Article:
On January 15, 2015, the Federal Trade Commission announced the annual threshold adjustments for premerger filings under the Hart-Scott-Rodino Antitrust Improvements Act of 1976 (15 U.S.C. § 18a) (“HSR”). The new thresholds have increased the dollar amount required to trigger HSR notification for both the size-of-transaction and size-of-person tests.

Click here to read the full issued alert.

FTC Chairwoman Rings in the New Year with 'Internet of Things' Warning

This post was written by Frederick Lah and Sulina D. Gabale.

While hundreds of tech companies are racing to develop the newest in Internet-connected “smart” devices, Federal Trade Commission (“FTC”) Chairwoman Edith Ramirez is sending a reminder to those companies of their responsibilities to consumers. At the 2015 Consumer Electronics Show held in Las Vegas, January 6-9, Chairwoman Ramirez highlighted some best practices to address the vast array of consumer privacy risks posed by the “Internet of Things.”

The “Internet of Things” refers to the growing ability of everyday devices to monitor and communicate information through the Internet. For example, mobile phones are used for far more purposes than originally intended by Mr. Alexander Graham Bell. They have become integral to our daily lives: waking us up in the morning, feeding us the news on our commute to work, and tracking our sleep patterns at night via Bluetooth technology.

However, with the widespread use of innovative “smart” technology comes a swath of potential privacy concerns for consumers and companies alike. In her speech, Chairwoman Ramirez warned that the data collected from these “smart” devices “will present a deeply personal and startlingly complete picture of each of us—one that includes details about our financial circumstances, our health, our religious preferences, and our family and friends.” In response to the risk of potential misappropriation of consumer data, the FTC is calling for companies to mitigate privacy risks and embrace principles of “security by design” and “data minimization,” where companies only collect requisite information for a specified purpose and then safely and immediately dispose of it afterwards. More specifically, Ramirez stated, “companies should: (1) conduct a privacy or security risk assessment as part of the design process; (2) test security measures before products launch; (3) use smart defaults – such as requiring consumers to change default passwords in the set-up process; (4) consider encryption, particularly for the storage and transmission of sensitive information, such as health data; and (5) monitor products throughout their life cycle and, to the extent possible, patch known vulnerabilities.” In addition, Ramirez suggested companies should implement technical and administrative measures to ensure reasonable security, “including designating people responsible for security in the organization, conducting security training for employees, and taking steps to ensure service providers protect consumer data.”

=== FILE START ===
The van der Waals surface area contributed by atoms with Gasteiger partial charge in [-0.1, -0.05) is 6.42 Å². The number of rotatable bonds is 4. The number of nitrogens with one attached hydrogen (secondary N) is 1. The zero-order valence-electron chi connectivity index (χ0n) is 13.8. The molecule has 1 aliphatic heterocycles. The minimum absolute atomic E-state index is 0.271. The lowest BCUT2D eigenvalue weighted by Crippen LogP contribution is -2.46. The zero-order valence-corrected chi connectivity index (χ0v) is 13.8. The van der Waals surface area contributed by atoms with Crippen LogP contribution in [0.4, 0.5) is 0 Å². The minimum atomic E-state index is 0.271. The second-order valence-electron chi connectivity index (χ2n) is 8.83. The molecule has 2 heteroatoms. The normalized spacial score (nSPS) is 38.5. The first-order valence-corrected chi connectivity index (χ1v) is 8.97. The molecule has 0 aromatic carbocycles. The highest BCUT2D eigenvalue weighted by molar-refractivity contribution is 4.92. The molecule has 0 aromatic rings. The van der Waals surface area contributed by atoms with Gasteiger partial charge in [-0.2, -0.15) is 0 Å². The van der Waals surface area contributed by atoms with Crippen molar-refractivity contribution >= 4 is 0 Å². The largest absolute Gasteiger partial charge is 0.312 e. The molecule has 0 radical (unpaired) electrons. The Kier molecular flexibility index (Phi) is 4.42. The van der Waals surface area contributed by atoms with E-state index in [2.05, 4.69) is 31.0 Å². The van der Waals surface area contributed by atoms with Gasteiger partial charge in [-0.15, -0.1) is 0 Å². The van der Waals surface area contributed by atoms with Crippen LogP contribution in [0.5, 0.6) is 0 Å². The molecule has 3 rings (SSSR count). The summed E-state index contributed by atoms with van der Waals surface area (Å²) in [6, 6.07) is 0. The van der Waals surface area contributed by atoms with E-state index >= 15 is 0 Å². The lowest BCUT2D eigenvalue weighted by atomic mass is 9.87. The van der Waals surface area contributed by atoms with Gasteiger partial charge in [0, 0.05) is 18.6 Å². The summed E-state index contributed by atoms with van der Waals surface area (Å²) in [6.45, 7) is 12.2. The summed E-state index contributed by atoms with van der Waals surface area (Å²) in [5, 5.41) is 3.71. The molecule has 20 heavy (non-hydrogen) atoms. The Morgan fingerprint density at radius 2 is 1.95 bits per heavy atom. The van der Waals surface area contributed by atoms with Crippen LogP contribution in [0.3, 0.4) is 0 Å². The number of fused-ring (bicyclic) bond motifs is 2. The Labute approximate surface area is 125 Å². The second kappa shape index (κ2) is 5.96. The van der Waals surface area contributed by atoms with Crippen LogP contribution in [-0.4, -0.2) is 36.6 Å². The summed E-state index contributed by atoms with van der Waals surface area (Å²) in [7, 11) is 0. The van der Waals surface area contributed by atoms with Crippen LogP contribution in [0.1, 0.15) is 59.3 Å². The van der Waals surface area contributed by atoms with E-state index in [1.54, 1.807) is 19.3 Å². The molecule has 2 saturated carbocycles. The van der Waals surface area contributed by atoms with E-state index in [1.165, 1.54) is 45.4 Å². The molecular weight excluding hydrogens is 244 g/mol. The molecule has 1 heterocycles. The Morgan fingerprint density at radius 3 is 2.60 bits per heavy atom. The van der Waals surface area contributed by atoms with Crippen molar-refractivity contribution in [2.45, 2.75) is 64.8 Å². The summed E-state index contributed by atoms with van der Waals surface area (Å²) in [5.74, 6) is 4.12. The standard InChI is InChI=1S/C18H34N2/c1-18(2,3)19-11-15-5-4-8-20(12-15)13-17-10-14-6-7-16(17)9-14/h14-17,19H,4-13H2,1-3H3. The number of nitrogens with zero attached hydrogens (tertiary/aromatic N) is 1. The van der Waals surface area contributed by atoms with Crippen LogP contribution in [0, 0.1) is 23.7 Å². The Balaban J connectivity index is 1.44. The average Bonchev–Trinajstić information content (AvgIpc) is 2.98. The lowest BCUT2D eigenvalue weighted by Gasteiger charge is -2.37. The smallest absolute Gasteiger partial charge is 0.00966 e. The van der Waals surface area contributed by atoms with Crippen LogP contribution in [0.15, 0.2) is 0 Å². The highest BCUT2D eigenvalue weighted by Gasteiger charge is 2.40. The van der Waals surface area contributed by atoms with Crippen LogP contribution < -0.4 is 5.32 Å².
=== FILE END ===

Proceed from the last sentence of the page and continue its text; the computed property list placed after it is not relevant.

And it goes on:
Though this isn’t the first time the FTC has taken a firm stance on “The Internet of Things,” it acts as an important reminder looking into the New Year. In November 2013, the FTC convened a public workshop in D.C. on the “Internet of Things” to study privacy and security concerns related to the industry, and then held a comment period lasting until January 2014. Then, in September 2013, the FTC brought its first enforcement action in this area, a case we previously covered on our blog. The agency is projected to issue a report with findings and recommendations sometime this year. We will be monitoring the FTC’s movement closely in this area.

New Jersey Requires Encryption for Health Insurance Carriers; May Open Door to Class Action Suits over Violations Under State Consumer Protection Law